12. The Clean Water Act and CAFOs: Effects of Regulatory Avoidance on Productivity By Chen, Chen-Ti; Crespi, John M.
  13. Precision Agriculture Technology Usage and Adoption Patterns By Hanson, Erik; Roberts, David C.

  1. By: Kumbhakar, Subal C.; Peresetsky, Anatoly; Shchetynin, Yevgenii; Zaytsev, Alexey
    Abstract: This paper formally proves that if inefficiency ($u$) is modelled through the variance of $u$ which is a function of $z$ then marginal effects of $z$ on technical inefficiency ($TI$) and technical efficiency ($TE$) have opposite signs. This is true in the typical setup with normally distributed random error $v$ and exponentially or half-normally distributed $u$ for both conditional and unconditional $TI$ and $TE$. We also provide an example to show that signs of the marginal effects of $z$ on $TI$ and $TE$ may coincide for some ranges of $z$. If the real data comes from a bimodal distribution of $u$, and we estimate model with an exponential or half-normal distribution for $u$, the estimated efficiency and the marginal effect of $z$ on $TE$ would be wrong. Moreover, the rank correlations between the true and the estimated values of $TE$ could be small and even negative for some subsamples of data. This result is a warning that the interpretation of the results of applying standard models to real data should take into account this possible problem. The results are demonstrated by simulations.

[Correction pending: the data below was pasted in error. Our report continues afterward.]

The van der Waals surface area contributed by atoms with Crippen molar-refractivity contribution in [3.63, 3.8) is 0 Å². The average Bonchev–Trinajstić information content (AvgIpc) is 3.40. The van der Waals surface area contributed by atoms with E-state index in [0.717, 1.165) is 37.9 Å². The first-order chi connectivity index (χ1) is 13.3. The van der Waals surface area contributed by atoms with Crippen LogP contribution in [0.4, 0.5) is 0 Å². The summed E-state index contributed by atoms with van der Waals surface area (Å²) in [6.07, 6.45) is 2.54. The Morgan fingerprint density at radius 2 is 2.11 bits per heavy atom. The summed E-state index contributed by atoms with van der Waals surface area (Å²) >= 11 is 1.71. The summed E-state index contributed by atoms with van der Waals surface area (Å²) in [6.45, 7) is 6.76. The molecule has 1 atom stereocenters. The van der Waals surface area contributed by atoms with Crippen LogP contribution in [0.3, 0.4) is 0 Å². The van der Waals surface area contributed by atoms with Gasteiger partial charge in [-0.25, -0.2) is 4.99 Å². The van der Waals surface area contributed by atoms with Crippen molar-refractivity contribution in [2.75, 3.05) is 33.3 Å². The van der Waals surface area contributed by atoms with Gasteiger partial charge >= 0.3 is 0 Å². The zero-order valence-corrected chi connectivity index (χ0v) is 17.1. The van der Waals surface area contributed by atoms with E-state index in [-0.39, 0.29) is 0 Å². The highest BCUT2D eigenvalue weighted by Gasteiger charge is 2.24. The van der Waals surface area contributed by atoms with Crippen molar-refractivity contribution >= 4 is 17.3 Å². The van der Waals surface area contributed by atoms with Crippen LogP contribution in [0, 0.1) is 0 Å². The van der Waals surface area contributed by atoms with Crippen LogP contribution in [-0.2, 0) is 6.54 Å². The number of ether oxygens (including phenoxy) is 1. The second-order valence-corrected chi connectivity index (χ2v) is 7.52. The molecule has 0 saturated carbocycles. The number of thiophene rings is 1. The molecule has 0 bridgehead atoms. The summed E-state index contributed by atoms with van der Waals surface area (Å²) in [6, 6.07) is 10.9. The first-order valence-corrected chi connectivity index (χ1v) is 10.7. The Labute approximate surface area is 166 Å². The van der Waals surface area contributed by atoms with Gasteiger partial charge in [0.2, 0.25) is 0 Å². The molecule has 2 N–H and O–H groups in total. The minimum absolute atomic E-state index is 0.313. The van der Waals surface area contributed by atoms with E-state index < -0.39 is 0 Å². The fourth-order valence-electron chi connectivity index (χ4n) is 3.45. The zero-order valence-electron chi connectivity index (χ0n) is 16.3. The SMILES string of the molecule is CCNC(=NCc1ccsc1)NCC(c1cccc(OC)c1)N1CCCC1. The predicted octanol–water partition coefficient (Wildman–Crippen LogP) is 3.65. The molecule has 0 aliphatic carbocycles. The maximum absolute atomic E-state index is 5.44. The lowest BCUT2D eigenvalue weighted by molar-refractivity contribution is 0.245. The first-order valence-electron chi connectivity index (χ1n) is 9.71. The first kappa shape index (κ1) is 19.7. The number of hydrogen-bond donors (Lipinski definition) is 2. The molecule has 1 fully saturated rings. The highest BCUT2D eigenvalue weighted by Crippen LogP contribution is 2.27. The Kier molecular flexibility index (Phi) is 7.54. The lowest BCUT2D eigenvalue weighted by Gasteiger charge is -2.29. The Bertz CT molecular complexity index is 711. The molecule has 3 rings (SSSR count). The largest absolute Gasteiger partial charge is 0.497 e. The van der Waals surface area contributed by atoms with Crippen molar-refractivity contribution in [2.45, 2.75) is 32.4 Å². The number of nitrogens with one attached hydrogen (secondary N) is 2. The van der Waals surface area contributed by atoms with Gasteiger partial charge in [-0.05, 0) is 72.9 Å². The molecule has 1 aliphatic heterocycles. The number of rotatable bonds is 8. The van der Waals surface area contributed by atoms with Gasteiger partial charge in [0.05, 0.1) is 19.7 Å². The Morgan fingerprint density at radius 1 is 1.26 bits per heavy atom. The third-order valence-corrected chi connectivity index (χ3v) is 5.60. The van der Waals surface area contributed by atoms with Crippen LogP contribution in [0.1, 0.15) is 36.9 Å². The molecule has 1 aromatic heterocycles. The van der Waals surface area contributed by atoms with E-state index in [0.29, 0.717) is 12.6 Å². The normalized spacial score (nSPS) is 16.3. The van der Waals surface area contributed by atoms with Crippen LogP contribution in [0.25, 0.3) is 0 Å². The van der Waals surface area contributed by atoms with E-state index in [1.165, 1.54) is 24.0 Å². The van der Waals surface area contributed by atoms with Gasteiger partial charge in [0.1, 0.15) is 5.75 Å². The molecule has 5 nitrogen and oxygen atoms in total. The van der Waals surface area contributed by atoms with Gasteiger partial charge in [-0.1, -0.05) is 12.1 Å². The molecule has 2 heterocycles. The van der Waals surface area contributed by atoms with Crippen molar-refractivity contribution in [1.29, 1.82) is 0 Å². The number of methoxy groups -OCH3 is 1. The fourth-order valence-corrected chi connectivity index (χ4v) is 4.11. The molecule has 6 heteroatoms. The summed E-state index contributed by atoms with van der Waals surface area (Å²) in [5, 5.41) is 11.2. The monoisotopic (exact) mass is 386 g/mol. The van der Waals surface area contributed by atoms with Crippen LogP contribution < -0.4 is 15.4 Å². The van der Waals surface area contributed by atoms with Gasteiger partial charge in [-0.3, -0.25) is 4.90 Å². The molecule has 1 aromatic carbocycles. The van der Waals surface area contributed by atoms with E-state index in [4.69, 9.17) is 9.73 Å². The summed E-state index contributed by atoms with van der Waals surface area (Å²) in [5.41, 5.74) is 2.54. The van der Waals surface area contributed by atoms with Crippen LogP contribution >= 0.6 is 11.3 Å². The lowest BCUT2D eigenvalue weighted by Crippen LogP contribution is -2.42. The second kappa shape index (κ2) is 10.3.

Keywords: Productivity and competitiveness, stochastic frontier analysis, model misspecification, efficiency, inefficiency
    JEL: C21 C51 D22 D24 M11
    Date: 2020–09